November 11 – Remembrance Day

The poem ‘In Flanders Fields’ by Canadian soldier, John McCrae, was used to recruit people to war.

Government advertised war bonds using its lyrics to raise funds for war.

Take up our quarrel with the foe :
To you from failing hands we throw
The torch; be yours to hold it high.
If ye break faith with us who die
We shall not sleep, though poppies grow
In flanders fields”

Yet choirs around the world still sing this song on Remembrance Day.


The line quoted on the poster, If ye break faith with us who die, uses a gambler’s reasoning:

If we don’t commit more, then the loss we have already sustained will be meaningless.

War iconography, including remembrance ceremonies and symbols, serves this dubious purpose.

Have you noticed the practice  by some Australian politicians at this time of year of wearing the red poppies on camera?

At the time McCrae wrote ‘In Flanders fields’ in the trenches, Australian Prime Minister Billy Hughes tried to introduce conscription.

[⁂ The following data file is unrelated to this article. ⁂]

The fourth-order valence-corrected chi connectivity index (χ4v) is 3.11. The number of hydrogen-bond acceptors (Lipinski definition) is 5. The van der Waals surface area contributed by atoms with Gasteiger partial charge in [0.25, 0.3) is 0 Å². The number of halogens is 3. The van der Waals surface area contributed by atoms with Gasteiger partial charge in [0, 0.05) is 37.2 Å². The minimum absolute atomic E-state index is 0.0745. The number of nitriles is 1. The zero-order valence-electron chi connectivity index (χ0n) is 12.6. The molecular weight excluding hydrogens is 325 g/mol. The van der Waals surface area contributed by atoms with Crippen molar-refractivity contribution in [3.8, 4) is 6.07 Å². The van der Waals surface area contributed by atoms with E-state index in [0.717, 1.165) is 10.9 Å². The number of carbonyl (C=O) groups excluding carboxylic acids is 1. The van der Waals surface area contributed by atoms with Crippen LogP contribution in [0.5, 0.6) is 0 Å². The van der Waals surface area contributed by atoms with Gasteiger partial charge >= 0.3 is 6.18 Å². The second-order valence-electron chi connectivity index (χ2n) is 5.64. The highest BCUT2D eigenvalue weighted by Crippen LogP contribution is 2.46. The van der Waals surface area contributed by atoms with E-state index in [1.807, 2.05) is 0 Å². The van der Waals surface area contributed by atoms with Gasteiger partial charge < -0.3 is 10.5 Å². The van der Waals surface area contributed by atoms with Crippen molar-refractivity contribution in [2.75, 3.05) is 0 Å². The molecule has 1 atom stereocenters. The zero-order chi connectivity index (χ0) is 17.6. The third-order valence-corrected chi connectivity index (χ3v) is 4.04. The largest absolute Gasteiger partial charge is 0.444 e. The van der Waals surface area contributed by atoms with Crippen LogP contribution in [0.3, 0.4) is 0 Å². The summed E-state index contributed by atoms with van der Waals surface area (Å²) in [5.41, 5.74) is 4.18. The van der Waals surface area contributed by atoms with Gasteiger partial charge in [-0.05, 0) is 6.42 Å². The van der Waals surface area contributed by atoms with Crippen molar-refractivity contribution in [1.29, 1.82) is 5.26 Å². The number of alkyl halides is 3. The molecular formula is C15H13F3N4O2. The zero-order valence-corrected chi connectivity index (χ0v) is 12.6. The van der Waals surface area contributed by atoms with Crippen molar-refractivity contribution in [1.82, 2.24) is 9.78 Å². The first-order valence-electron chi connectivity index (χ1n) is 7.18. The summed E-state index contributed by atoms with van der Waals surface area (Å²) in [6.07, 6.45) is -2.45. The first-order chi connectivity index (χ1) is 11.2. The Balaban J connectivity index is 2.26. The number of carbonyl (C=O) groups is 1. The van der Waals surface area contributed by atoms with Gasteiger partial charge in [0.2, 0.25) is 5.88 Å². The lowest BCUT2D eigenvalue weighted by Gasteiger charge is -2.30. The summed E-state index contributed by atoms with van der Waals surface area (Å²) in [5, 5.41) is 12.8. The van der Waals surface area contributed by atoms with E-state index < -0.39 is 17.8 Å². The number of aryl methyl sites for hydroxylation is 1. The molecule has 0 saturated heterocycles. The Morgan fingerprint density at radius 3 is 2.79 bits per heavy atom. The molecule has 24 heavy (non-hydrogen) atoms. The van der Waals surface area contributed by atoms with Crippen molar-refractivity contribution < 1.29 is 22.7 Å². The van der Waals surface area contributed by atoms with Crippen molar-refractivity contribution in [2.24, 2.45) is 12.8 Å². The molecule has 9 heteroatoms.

This was defeated at referendum by the Australian people (not once, but twice).

Ian Curr
11 November 2012

One thought on “November 11 – Remembrance Day

  1. Red poppies are sewn into the jersey’s of premier league football players.
    Initially it may have been a “never again” anti-war statement but now the government has hijacked the symbol and the day to promote present and future wars.
    Veterans for Peace UK on poppy madness

    Sunderland’s James McClean refuses to wear poppy on remembrance day

    Previous Celtic fan protest of “bloodstained poppies on the hoops”

    Ciaron O’Reilly

    “The poor tell us who we are,
    The prophets tell us who we could be,
    So we hide the poor,
    And kill the prophets.”
    Phil Berrigan

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